Cellist Steven Isserlis on Schumann
“… it’s such a magical masterpiece, every note perfect.”
Your relationship with the Philharmonia goes back to your MMSF Fellowship, and over the years we have been privileged to have you as soloist over 20 times. What keeps you coming back?
Wow! Over 20 times? I didn’t realise. That’s an honour… I really look forward to my visits to the Philharmonia – not only because it’s a great orchestra, but also because there is such a warm, sympathetic atmosphere within the group. And they’re so patient! I’ve made two recordings with them, the second being of the late music of John Tavener. John’s music always involves a lot of long held notes in the orchestra (and as always, the recording process meant a lot of waiting around for the players); other groups might have been impatient – but not the Philharmonia! Their attitude was perfect – committed and supportive.
“I really look forward to my visits to the Philharmonia – not only because it’s a great orchestra, but also because there is such a warm, sympathetic atmosphere within the group.”
You are an enthusiastic advocate for Schumann’s music, always willing to take up the pen to help his cause. What is the impulse behind that effort and why does his music need championing?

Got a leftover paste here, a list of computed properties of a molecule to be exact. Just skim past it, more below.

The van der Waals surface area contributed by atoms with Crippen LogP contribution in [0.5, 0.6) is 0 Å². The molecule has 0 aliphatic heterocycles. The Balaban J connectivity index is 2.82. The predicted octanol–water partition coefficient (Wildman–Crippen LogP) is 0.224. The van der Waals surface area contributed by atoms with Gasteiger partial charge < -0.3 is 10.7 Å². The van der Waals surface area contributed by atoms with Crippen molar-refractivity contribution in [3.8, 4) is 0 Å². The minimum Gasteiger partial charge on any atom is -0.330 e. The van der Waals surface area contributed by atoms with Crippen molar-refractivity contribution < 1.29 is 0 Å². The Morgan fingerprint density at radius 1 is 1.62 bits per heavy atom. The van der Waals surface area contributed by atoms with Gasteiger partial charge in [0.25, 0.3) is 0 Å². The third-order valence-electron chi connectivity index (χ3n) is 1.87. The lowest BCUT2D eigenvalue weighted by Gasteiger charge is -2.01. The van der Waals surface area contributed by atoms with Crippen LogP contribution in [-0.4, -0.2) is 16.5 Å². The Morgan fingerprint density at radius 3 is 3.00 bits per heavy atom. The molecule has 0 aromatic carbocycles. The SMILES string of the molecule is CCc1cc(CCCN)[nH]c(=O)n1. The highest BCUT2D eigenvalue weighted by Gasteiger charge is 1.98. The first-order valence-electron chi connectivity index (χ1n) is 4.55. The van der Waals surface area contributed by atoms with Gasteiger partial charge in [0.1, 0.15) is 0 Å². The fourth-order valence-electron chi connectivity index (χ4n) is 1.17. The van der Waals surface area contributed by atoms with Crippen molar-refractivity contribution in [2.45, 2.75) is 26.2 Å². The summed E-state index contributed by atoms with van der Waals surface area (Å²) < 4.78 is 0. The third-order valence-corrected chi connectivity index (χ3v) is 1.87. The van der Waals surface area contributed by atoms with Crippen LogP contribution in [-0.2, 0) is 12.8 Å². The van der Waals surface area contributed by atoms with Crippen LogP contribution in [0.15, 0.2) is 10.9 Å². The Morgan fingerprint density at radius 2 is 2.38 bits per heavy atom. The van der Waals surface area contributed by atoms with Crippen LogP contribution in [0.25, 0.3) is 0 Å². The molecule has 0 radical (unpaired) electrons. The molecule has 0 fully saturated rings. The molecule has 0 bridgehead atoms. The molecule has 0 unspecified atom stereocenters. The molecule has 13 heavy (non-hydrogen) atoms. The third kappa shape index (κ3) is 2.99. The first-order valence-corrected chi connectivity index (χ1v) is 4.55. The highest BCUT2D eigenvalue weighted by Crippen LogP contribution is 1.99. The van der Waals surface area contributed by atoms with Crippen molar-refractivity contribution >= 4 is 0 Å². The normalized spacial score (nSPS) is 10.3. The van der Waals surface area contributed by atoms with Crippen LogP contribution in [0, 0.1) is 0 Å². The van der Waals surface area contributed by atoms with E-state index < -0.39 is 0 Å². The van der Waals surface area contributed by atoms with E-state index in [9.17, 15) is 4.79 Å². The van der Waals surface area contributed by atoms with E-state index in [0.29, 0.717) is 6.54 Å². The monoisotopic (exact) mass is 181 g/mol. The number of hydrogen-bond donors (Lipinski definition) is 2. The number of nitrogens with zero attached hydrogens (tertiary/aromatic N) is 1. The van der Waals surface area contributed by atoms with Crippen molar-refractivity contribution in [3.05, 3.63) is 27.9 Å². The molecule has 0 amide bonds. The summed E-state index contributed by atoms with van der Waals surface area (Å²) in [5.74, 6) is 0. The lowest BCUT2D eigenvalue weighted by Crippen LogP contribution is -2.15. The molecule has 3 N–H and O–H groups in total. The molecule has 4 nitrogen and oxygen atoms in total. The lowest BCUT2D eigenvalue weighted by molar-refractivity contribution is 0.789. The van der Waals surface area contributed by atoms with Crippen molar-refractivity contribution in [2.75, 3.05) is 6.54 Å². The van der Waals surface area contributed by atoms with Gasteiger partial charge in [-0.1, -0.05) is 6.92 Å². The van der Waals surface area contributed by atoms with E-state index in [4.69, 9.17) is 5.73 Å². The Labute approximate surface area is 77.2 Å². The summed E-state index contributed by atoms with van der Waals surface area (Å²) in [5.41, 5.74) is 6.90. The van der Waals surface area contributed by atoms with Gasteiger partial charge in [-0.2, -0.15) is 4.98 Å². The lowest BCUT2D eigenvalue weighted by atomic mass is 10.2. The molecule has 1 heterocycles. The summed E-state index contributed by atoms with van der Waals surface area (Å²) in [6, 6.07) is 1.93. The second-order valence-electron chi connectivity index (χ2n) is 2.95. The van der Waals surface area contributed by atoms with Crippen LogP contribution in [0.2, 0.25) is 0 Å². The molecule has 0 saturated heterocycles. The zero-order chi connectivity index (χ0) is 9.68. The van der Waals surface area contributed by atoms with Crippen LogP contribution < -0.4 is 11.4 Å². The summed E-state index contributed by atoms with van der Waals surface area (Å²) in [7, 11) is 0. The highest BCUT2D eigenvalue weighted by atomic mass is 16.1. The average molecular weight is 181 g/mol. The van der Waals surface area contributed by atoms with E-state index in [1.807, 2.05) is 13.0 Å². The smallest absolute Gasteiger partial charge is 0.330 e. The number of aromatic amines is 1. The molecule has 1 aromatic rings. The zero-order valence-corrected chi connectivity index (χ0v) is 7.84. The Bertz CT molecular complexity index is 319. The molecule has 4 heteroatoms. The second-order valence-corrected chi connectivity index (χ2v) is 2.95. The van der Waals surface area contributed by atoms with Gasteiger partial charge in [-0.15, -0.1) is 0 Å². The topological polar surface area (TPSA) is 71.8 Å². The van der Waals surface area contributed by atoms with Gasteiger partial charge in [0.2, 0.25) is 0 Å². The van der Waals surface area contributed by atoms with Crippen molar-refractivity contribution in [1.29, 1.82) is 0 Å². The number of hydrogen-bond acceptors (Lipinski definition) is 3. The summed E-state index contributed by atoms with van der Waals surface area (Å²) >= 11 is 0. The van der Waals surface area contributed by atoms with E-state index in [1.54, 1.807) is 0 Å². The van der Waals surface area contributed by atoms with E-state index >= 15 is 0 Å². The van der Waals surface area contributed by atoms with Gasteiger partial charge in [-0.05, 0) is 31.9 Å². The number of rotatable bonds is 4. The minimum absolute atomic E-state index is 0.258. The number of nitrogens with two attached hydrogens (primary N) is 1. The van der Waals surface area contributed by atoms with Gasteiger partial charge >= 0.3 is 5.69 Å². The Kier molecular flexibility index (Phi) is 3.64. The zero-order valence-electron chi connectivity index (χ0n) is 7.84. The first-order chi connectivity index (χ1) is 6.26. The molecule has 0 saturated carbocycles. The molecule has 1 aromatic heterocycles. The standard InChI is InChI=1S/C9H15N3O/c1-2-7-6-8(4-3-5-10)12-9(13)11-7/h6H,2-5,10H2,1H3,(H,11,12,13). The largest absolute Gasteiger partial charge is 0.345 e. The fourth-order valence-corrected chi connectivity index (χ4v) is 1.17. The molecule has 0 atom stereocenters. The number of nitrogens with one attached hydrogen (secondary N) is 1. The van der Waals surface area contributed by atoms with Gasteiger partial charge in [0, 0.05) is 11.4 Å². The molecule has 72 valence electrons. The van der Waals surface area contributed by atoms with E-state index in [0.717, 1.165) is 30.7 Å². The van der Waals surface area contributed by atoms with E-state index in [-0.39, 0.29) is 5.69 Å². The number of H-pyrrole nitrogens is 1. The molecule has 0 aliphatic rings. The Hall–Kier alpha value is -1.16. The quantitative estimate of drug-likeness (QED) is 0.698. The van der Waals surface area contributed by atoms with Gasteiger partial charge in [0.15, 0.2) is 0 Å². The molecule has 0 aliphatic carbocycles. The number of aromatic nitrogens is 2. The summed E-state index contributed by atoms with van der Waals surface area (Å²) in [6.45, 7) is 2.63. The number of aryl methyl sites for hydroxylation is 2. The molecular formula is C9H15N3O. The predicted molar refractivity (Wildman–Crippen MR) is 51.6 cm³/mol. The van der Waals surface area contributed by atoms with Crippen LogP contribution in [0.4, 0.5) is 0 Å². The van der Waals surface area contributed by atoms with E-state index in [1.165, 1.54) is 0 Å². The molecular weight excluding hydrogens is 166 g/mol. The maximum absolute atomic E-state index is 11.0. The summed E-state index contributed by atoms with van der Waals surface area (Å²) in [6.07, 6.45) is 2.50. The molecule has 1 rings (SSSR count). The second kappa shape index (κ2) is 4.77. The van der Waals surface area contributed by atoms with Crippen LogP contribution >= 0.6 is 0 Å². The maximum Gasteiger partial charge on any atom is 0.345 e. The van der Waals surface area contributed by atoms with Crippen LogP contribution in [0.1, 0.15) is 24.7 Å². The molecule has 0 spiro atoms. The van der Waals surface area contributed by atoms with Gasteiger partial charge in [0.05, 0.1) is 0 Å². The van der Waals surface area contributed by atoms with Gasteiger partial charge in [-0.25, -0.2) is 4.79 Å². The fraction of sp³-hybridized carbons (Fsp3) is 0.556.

I don’t know why I love Schumann’s music (and his personality) so much – I can’t explain it any more than I could explain why my closest friends are my closest friends! I just find his music utterly glorious, and his story heartbreaking. Among my favourite works of his are several of the last ones; unfortunately, a lot of rubbish has been written about his late music, and I feel that it does need defending. I’m ready to do that at any hour of day or night!
Tell us about the Cello Concerto, a piece obviously close to your heart – what is your history with it?
The first movement is a real journey of the soul, opening with a love song, travelling to dark regions in the central section, and then returning to love and tenderness; the slow movement is a glimpse of paradise, the last an outpouring of joy. It’s unlike any other concerto for any instrument (including those of Schumann himself for piano and violin).
I remember hearing it quite a few times as a boy – and it made no impression; then I heard Casals’ recording, and suddenly it made sense, and I could remember the whole thing. I didn’t learn it, however, until I was studying at Oberlin College, in Ohio. I performed it there, with my room-mate, the conductor Michael Morgan, conducting; unfortunately I played really badly at that concert! But all the practice didn’t go to waste; the next time I played it was far better – and since then it’s become the concerto I play most often (along with the Haydn C major). And I’m not tired of it in the slightest – it’s such a magical masterpiece, every note perfect.
Upcoming online concerts
Esa-Pekka Salonen – conductor
Mitsuko Uchida – piano
Zsolt-Tihamér Visontay – violin
- Bach arr. Klemperer 'Bist du bei mir'
- Bach arr. Webern Ricercata 2 a 6 voci
- Bach arr. Berio Contrapunctus XIX
- Bach Prelude from Partita No. 3 in E major for solo violin BWV 1006.1
- Esa-Pekka Salonen Fog (World premiere, version for orchestra)
- Beethoven Piano Concerto No. 3